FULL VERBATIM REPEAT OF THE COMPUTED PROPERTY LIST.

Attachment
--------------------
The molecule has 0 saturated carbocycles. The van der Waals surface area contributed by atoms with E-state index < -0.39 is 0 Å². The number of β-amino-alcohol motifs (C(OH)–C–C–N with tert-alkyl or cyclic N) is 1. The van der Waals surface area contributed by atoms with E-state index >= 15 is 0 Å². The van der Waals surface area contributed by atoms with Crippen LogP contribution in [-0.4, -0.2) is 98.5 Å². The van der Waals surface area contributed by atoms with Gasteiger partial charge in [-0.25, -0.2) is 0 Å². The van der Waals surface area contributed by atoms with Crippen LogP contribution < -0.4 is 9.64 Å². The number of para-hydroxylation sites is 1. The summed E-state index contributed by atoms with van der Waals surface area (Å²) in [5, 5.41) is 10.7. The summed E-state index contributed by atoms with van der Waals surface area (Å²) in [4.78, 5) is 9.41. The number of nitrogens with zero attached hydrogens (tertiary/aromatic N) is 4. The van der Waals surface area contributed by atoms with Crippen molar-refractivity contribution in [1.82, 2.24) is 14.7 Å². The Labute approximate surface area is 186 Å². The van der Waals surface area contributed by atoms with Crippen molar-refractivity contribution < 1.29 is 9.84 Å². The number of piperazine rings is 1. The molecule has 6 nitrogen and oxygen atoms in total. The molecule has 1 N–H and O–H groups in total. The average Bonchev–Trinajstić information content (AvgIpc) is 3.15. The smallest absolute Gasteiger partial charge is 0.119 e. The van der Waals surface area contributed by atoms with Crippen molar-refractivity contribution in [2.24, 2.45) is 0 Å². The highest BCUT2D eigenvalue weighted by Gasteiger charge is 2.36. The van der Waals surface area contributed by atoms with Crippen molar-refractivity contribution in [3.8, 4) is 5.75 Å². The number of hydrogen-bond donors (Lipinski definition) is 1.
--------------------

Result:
The molecule has 0 saturated carbocycles. The van der Waals surface area contributed by atoms with E-state index < -0.39 is 0 Å². The number of β-amino-alcohol motifs (C(OH)–C–C–N with tert-alkyl or cyclic N) is 1. The van der Waals surface area contributed by atoms with E-state index >= 15 is 0 Å². The van der Waals surface area contributed by atoms with Crippen LogP contribution in [-0.4, -0.2) is 98.5 Å². The van der Waals surface area contributed by atoms with Gasteiger partial charge in [-0.25, -0.2) is 0 Å². The van der Waals surface area contributed by atoms with Crippen LogP contribution < -0.4 is 9.64 Å². The number of para-hydroxylation sites is 1. The summed E-state index contributed by atoms with van der Waals surface area (Å²) in [5, 5.41) is 10.7. The summed E-state index contributed by atoms with van der Waals surface area (Å²) in [4.78, 5) is 9.41. The number of nitrogens with zero attached hydrogens (tertiary/aromatic N) is 4. The van der Waals surface area contributed by atoms with Crippen molar-refractivity contribution in [1.82, 2.24) is 14.7 Å². The Labute approximate surface area is 186 Å². The van der Waals surface area contributed by atoms with Crippen molar-refractivity contribution < 1.29 is 9.84 Å². The number of piperazine rings is 1. The molecule has 6 nitrogen and oxygen atoms in total. The molecule has 1 N–H and O–H groups in total. The average Bonchev–Trinajstić information content (AvgIpc) is 3.15. The smallest absolute Gasteiger partial charge is 0.119 e. The van der Waals surface area contributed by atoms with Crippen molar-refractivity contribution in [2.24, 2.45) is 0 Å². The highest BCUT2D eigenvalue weighted by Gasteiger charge is 2.36. The van der Waals surface area contributed by atoms with Crippen molar-refractivity contribution in [3.8, 4) is 5.75 Å². The number of hydrogen-bond donors (Lipinski definition) is 1.